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Women’s Health Physiotherapy & Pregnancy

Your body undergoes many changes during pregnancy and continues to change post-natally. It is important to address any issues that occur at this time so as to prevent problems later in life

Pelvic girdle pain (PGP) is a common complaint during or after pregnancy affecting up to one in four pregnant women. Symptoms of PGP include pain at the front and/or the back of the pelvis. Pain is most commonly felt whilst walking, climbing stairs and turning over in bed. The pain can affect many daily activities, impacting greatly on your lifestyle. PGP can occur at any stage of your pregnancy, coming on gradually or suddenly.

PGP is caused by asymmetry of the pelvic joints. Usually in PGP the pelvic joints, which should work together in a ring system, are not working normally. Often one joint becomes stiff causing strain and irritation in the other joints. Traditionally, it was thought that all PGP was caused by increasing hormone levels and changing posture during the pregnancy. However, this is not the case. Research has shown no link with hormone levels and the cause of pain. Hormones affect, but do not cause PGP, and therefore manual treatment will help in the vast majority of cases. The asymmetry that is causing the PGP is a mechanical problem therefore it can be treated with manual therapy. Prompt treatment can prevent the condition from worsening and leads to a shorter overall recovery time. If PGP is treated during your pregnancy, the aim is to reduce your pain, and improve your function and mobility.

After the birth of your baby, if your pain is going to resolve without treatment, it will usually do so within a week or two of the birth. This happens in a small number of women. If your pain does not resolve, you should seek treatment immediately.




Treatment may include:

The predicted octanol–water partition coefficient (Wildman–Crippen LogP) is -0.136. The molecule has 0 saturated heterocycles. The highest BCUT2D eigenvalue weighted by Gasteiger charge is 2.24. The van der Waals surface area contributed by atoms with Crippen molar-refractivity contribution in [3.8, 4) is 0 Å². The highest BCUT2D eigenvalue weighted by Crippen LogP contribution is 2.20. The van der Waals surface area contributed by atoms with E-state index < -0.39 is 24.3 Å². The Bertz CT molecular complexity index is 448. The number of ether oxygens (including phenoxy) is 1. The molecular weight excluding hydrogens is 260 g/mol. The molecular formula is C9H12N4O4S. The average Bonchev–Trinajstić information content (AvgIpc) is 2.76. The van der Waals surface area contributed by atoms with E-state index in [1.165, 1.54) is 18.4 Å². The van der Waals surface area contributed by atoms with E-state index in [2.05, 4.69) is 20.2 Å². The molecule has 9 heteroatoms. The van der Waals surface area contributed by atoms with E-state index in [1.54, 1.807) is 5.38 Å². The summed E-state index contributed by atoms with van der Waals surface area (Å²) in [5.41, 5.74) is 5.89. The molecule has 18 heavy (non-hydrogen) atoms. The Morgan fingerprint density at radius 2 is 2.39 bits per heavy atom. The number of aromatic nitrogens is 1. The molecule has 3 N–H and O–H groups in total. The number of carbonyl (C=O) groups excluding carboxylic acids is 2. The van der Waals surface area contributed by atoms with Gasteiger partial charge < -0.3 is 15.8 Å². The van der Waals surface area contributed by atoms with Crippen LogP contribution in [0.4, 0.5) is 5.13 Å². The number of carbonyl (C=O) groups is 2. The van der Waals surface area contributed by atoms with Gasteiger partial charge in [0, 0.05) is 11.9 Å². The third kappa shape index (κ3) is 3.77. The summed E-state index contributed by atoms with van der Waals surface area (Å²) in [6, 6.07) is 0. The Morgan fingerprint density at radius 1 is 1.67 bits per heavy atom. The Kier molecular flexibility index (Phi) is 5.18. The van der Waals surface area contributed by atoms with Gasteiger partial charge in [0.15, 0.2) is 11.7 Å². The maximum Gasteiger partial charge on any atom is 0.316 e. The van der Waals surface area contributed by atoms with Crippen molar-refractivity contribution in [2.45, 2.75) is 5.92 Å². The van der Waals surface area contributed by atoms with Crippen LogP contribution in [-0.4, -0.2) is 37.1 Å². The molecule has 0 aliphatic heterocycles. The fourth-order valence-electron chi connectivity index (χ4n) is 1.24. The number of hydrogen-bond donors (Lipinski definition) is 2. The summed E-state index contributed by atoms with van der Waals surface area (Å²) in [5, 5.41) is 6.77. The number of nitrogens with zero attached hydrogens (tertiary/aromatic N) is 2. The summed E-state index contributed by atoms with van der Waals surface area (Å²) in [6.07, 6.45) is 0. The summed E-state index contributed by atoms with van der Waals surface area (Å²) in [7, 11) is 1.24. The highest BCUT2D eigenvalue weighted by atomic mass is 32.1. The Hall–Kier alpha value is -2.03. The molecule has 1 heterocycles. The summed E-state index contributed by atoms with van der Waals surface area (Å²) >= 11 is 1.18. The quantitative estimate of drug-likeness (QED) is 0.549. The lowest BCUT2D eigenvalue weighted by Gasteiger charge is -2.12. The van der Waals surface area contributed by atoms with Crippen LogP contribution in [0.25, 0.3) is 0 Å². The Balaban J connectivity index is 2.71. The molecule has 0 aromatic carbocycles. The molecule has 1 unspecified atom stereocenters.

·         Joint mobilisations

·         Muscle energy techniques

·         Soft tissue release

·         Stretches

·         Strengthening exercises

·         Clinical Pilates

·         Birthing position advice

·         Postural advice

·         Use of sacroiliac belt

·         Advice on exercise and movement modification


Urinary incontinence in pregnancy should not be ignored as research suggests that if you develop stress urinary incontinence during your pregnancy, or within 6 weeks following the birth of your baby, you are more likely to suffer from incontinence 5 years later. The mounting pressure of the uterus on your bladder gives you less room to store urine at a time when your pelvic floor muscle may be being stretched by the weight of your bay. Childbirth can also lead to pelvic floor trauma. You may notice that you leak urine when you sneeze or find it harder to hold your urine when you need to ‘go’. An assessment with a Women’s Health Physiotherapist is often all you need to prevent this. Making sure that you are doing the right pelvic floor exercises. Activating the correct muscles for a suitable length of time is important in maintaining a strong pelvic floor through your pregnancy and beyond.  Pilates based pelvic stability exercises are invaluable through pregnancy to strengthen the supporting muscles of the pelvis and ease the pressure on the pelvic floor.

A Women’s Health Physiotherapist can also help with healing of separated abdominal muscles (Diastasis Recti). Diastasis Recti often occurs in the third trimester of pregnancy when the abdominal muscles are at their greatest stretch. The linea alba normally joins the left and right hand abdominal muscles. When the linea alba is overstretched a separation can occur between the left and right sides. Diastasis recti may lead to back pain, make it harder for you to regain your tummy tone and return to your normal exercise routine. It is important to have an assessment to determine if your muscles are separated.